Ljiljana Smajlovic

Ljiljana Smajlovic is the former editor-in-chief of the Serbian daily newspaper Politika in Belgrade. She was the first woman in the century-long history of this newspaper to hold that job, which she did until mid 2016. For her work she was honoured with the Dimitrije Davidovic Award for outstanding editing. From 2009 to 2017, she was also President of the Journalists’ Association of Serbia. She has been a foreign correspondent for several newspapers, reporting from Brussels and the United States.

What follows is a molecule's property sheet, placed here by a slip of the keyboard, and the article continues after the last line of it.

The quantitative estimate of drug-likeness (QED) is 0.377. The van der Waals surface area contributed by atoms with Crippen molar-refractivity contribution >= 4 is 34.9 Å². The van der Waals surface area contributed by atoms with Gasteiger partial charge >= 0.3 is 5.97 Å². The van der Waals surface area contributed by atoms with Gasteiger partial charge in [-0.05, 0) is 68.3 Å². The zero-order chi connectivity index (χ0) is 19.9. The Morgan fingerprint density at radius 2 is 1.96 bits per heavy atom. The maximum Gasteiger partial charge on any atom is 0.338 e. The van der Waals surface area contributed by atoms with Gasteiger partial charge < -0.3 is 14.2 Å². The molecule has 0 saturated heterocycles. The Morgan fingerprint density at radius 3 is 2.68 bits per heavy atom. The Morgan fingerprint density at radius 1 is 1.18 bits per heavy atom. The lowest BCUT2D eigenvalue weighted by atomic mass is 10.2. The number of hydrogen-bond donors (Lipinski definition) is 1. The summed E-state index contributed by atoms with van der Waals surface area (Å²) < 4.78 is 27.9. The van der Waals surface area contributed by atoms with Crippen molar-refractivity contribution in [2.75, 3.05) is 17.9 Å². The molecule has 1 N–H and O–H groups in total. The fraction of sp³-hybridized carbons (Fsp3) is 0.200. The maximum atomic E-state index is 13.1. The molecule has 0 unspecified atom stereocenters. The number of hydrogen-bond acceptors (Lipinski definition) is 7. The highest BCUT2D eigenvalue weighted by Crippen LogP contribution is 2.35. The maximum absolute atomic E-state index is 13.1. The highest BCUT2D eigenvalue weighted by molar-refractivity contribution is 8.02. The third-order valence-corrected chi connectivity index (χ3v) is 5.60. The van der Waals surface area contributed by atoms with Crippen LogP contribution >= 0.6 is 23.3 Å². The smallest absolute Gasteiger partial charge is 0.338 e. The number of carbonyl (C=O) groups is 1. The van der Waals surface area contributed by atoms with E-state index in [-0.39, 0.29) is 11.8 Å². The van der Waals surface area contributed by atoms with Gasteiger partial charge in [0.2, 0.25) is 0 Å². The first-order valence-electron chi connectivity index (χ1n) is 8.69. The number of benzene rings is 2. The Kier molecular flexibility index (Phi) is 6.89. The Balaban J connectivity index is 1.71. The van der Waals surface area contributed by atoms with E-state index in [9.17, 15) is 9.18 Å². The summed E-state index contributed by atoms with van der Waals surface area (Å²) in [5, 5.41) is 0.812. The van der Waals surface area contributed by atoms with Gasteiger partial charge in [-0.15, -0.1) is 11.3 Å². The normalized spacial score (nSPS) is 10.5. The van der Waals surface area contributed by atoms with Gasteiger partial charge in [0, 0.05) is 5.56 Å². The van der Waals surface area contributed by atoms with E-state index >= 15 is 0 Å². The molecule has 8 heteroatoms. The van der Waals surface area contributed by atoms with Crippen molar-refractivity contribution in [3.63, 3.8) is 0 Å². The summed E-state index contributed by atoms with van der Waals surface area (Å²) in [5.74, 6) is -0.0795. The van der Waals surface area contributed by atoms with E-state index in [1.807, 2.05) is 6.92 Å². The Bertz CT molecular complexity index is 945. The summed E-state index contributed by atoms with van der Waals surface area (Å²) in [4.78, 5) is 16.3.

In Support for Leipzig’s European Centre for Press and Media Freedom: Contrary to what most of our Western European colleagues seem to believe, freedom of the press in the south-east region of Europe is not only under attack from “national patriotism” or right-of-center ideologies and political parties. Present-day Serbia, the most recent candidate for EU membership, is a case in point. The country is run by an assortment of political parties that all pay lip service to European civic values, but their leaders routinely fail to live up to the most basic European standards of behaviour when freedom of expression is at stake. Even more disturbingly, European bureaucrats do little more than slap the ruling coalition on its wrist for egregious infractions of press freedoms, such as media laws designed to intimidate the press or political pressures on editorial policy. The local press in Serbia is on its deathbed, while municipal financing comes with the proviso that journalists do not publish critical stories. Most international organizations monitoring press freedom have been demoting Serbia on their lists for three years in a row, yet this barely seems to register with Brussels, where the European Commission routinely gives the country passing marks. We need institutions that will heed the warnings of press professionals on the ground, and that Brussels will be forced to listen to. The path to EU integration is littered with corpses of good intentions and misreading of local situations.